18/01/2015 - Minimum wage cheats made to pay

minimumwage237 employers have just been fined for failing to pay the minimum wage. Some big names are amongst the culprits who have been named and shamed: high street fashion retailer H&M and motorway service provider Welcome Break.

H&M failed to pay £2,604.87 to 540 workers, and Welcome Break Holdings, the motorway services provider, sought to swindle £1,318.70 from 19 workers.

The rogue bosses owed workers a total of £177,000 in arrears and were fined £51,000 for non-compliance, the business department said.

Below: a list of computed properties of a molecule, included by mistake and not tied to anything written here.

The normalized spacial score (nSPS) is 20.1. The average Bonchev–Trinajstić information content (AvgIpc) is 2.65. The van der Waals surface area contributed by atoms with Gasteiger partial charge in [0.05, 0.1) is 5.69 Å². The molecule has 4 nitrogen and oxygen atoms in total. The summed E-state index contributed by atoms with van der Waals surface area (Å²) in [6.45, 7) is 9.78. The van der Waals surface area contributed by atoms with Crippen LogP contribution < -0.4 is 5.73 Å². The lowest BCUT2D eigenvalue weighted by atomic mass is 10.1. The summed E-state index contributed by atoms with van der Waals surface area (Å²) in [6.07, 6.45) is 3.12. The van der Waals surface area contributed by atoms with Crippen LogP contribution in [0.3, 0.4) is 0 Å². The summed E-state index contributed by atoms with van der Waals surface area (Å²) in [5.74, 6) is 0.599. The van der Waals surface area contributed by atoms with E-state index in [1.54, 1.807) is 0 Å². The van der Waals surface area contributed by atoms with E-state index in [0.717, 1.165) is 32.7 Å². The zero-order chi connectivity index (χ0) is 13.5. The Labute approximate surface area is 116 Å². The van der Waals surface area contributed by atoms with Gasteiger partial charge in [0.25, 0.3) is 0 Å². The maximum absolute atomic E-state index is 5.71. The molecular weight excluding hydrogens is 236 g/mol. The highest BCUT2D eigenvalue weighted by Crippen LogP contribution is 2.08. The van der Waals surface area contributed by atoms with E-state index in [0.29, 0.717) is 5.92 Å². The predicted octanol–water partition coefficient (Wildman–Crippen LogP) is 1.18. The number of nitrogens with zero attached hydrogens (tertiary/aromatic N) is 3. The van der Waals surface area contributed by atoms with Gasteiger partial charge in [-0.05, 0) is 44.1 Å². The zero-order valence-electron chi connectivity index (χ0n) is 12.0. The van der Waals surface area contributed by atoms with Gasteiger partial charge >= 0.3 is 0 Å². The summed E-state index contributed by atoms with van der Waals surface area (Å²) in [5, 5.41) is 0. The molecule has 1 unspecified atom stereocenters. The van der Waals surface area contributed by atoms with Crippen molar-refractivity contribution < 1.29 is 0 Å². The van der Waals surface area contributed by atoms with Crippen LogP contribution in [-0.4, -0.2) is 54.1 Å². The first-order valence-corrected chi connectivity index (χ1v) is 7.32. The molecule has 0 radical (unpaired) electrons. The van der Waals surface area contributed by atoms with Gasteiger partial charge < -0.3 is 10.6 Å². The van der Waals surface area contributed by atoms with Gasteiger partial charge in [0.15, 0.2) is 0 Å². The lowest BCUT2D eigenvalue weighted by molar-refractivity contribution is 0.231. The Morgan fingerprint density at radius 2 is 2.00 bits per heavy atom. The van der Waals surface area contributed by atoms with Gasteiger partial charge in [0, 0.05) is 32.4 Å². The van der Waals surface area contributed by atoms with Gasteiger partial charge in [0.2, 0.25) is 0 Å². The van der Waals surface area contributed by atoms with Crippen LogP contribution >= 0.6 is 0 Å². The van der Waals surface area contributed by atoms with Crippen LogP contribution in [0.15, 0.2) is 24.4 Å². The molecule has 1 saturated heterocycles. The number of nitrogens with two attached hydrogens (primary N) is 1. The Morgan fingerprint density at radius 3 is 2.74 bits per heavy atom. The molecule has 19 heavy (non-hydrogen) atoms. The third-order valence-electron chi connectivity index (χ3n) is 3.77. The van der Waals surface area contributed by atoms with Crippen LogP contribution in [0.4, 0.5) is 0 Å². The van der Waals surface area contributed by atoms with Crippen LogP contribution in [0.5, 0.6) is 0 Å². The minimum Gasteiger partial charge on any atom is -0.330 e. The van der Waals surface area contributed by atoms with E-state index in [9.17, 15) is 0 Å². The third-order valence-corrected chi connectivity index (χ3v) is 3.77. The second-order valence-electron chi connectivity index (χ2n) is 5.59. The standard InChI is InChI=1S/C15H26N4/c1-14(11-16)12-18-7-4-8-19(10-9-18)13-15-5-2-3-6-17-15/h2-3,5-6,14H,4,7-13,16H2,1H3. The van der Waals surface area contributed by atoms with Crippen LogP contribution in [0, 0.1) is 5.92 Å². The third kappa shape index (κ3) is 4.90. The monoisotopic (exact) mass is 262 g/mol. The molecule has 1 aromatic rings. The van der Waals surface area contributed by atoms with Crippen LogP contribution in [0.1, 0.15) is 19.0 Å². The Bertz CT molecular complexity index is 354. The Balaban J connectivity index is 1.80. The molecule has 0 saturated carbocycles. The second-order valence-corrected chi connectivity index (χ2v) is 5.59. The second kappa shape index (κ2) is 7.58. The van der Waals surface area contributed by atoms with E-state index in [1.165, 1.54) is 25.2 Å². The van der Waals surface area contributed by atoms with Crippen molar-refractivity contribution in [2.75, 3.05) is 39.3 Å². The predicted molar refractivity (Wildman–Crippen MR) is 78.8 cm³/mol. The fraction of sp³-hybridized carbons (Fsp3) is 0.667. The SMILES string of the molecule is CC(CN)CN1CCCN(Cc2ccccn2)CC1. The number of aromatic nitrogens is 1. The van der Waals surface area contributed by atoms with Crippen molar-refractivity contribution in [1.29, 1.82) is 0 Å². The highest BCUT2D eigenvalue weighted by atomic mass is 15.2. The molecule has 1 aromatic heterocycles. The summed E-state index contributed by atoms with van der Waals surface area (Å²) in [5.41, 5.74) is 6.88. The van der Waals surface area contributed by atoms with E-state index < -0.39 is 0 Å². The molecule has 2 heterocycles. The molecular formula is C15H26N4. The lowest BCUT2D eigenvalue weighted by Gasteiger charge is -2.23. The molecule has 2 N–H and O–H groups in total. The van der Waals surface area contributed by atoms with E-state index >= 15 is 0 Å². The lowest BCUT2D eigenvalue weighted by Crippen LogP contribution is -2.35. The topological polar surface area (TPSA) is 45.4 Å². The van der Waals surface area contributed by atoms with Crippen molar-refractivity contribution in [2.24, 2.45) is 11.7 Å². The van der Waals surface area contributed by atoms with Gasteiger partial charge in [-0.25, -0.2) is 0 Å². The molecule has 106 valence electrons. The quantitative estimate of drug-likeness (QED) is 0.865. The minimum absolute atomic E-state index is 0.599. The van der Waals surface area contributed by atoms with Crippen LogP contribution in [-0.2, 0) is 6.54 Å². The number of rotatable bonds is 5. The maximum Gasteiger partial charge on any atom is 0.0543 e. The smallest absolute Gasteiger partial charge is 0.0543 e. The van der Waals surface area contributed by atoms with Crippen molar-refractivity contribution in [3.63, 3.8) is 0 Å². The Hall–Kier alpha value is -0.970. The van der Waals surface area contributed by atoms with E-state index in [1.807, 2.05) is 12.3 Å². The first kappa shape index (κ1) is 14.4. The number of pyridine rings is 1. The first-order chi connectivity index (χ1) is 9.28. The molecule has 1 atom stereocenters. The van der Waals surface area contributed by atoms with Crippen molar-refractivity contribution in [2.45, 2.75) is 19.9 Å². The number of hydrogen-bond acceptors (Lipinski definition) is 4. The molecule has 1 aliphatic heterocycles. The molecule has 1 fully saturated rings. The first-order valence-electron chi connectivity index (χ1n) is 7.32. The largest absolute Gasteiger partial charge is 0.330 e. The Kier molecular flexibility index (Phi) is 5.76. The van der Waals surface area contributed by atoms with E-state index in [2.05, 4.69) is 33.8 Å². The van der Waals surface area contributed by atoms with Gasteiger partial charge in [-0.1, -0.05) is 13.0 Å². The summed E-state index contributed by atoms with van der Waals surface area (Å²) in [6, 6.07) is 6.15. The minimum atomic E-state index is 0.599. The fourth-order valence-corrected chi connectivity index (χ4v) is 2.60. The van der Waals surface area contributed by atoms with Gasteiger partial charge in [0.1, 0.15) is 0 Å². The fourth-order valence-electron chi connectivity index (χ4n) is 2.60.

“Paying less than the minimum wage is illegal, immoral and completely unacceptable,” said business minister Jo Swinson. In addition to naming the employers, the government would help workers recover the pay owed to them, she added.

At least 300,000 people, about 1 per cent of UK employees, are estimated to be paid below the minimum wage of £6.50 per hour for those over 21. Hotel, catering, care home and cleaning staff are amongst those most likely to be cheated.

“There can be no excuse for paying less than the legal minimum wage,” said Frances O’Grady, general secretary of the Trades Union Congress. “Ministers must step up the pressure on cheating bosses with more prosecutions, higher fines and a bigger team of enforcement officers to catch the cheats.”

In welcome news the Department for Business, Innovation and Skills said the minimum wage enforcement budget would be increased by a further £3m in 2015-16 to £12.2m.